The director of 'Independence Day,' 'Godzilla' and 'The Patriot' has certain attributes, all of which are given full vent in 'The Day After Tomorrow.' He's crude, stupid, slick, cornball, predictable, laughable, relentless, trivial and, the sum of all these, ridiculous. He's never made a movie you could believe and he still hasn't.
I remember the early 1980s, when I first got one of these fabulous film critic jobs. The downside was sitting through 'Splatteria III: The Dismembering of the Clampett Clan' or 'The Oklahoma Meatgrinder Massacre' or some such. The headaches unleashed by watching attractive kids die week after week after week cannot be imagined.
I never feel so utterly fraudulent as when I review a movie whose charms impress all in the world and I simply do not get it. The other variant is that I love something the world disdains. This has had severe career consequences: I am still famous - or notorious - in certain quarters where I am recalled as the man who liked 'Hudson Hawk.'
Among our many crimes as an imperialistic exploiter of other nations' cultures, stealing their movies ranks lower than selling them cigarettes but higher than killing their game. If you've seen big stupid American versions of France's 'Three Men and a Cradle' or, recently, Japan's 'Shall We Dance?,' you can only mutter: 'Guilty, guilty, guilty.'
The new book is a result of my well-documented... absorption in Samurai movie culture. It's called 'The 47th Samurai: A Bob Lee Swagger novel,' and it takes Bob to Japan in search of the sword his father recovered on Iwo that has gone missing under extremely violent circumstances.
By the '50s and '60s, war movies had become big and impersonal. They almost never bothered to characterize the Japanese enemy as particularly evil; in fact, they never bothered to characterize him at all.
Now, I am about to be nailed as the man who disliked 'Howl's Moving Castle.' Lord, give me strength! Also, IT, please disconnect the e-mail thing.
Considered purely as effects-driven filmed drama, 'The Day After Tomorrow' checks in somewhere in the middle of one of Hollywood's most absurd and least lamented dead genres, the disaster pic of the '70s. It's a little better than 'Earthquake' but not as good as 'The Towering Inferno,' because it doesn't star Steve McQueen and Paul Newman.
But you can still find good films if you read your local film critics and are willing to drive a bit. You have to be a proactive film viewer to have the most provocative cinema life.
Since I'm a story-oriented critic, sometimes it's difficult to discuss issues without defining them. At the same time, I try not to give away anything that hasn't been given away in first half, in TV commercials, or that isn't obvious from the set-up of the movie. My editors are aware of this tendency of mine and read carefully for spoilers.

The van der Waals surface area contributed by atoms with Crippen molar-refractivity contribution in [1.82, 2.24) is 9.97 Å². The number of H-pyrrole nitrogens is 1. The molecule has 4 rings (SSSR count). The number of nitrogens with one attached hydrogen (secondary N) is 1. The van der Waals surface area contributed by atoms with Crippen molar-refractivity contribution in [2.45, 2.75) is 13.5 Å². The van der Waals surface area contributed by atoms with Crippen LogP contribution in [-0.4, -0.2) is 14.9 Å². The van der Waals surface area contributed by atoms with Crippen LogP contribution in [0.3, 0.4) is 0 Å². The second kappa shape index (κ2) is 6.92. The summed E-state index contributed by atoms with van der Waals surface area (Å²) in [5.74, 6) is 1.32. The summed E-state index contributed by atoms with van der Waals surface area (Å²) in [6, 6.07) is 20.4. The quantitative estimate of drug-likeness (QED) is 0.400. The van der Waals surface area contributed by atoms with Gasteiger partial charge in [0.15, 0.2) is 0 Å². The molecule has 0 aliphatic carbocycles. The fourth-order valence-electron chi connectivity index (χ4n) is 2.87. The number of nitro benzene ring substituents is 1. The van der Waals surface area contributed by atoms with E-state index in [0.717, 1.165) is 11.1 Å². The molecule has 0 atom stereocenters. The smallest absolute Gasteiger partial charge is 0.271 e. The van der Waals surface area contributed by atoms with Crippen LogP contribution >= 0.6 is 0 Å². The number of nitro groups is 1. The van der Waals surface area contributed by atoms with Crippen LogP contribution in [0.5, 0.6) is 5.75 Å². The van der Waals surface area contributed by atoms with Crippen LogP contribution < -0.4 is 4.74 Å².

The horror movie will not go away. Look at the change in the Hollywood landscape as a signifier of its durability. At one point it was just one of many styles of films called 'product' that between, say, 1930 and 1970, the movie city ground out like sausages or hula hoops at a rate of four or five a week.
As long as 'Pearl Harbor' stays in the past, it's perfect; when it wretchedly changes gears in the late going, it becomes the wrong kind of same old story: Hollywood stupidity and callowness, writ large across the sky.
I grew up in the suburbs among highly educated people, in a house crammed with books. It was a culture rich in ideas, stimulation, entertainment, and mental activity, all helpful to the nurture of an imaginative child who wanted from an early age to be a writer.
Even my pathological love of Japan and its beauties, glories and eccentricities is sorely tested by 'The Grudge 2,' from Takashi Shimizu, a movie so bewildering and impenetrable that I believe it siphoned off a good 40 IQ points.
I'm not an expert or a trained ballistician. But it is a subject I've studied intently for 50 years, so I may know a thing or two. In my opinion, the JFK investigation was poorly handled.
'Pearl Harbor' is definitely about December 7, 1941, but it is not of December 7, 1941. It's not even really of our age, either. It has more of the feel of a film from, roughly, mid-war.
The true mystery of the JFK assassination isn't 'How could the bullet go through two people with only slight damage?' but 'Why did the third bullet explode?'
'New' movies are almost always hipper, faster, they mix genres aggressively, they smother their genre origins in new form, there are fewer of them, and they tend to cost a lot more money because you usually make more money on the megahit than you do on the steady progression of break-eveners. Except for the horror movie.
The prospects for a coherent, hilarious and consistent American comedy seem to lessen every year, as the poor waterlogged, gassy corpse called 'Evan Almighty' proved when it floated ashore recently. So there's a temptation to think too highly of Robin Williams's uneven but occasionally funny 'License to Wed.'
In 'Beowulf,' director Robert Zemeckis uses a technique called 'motion capture' to conjure fantastical things, angles into action and sweeping vistas to stun your eyes and take your breath away. But what he hasn't mastered and what the technique can't do is this: emotion capture.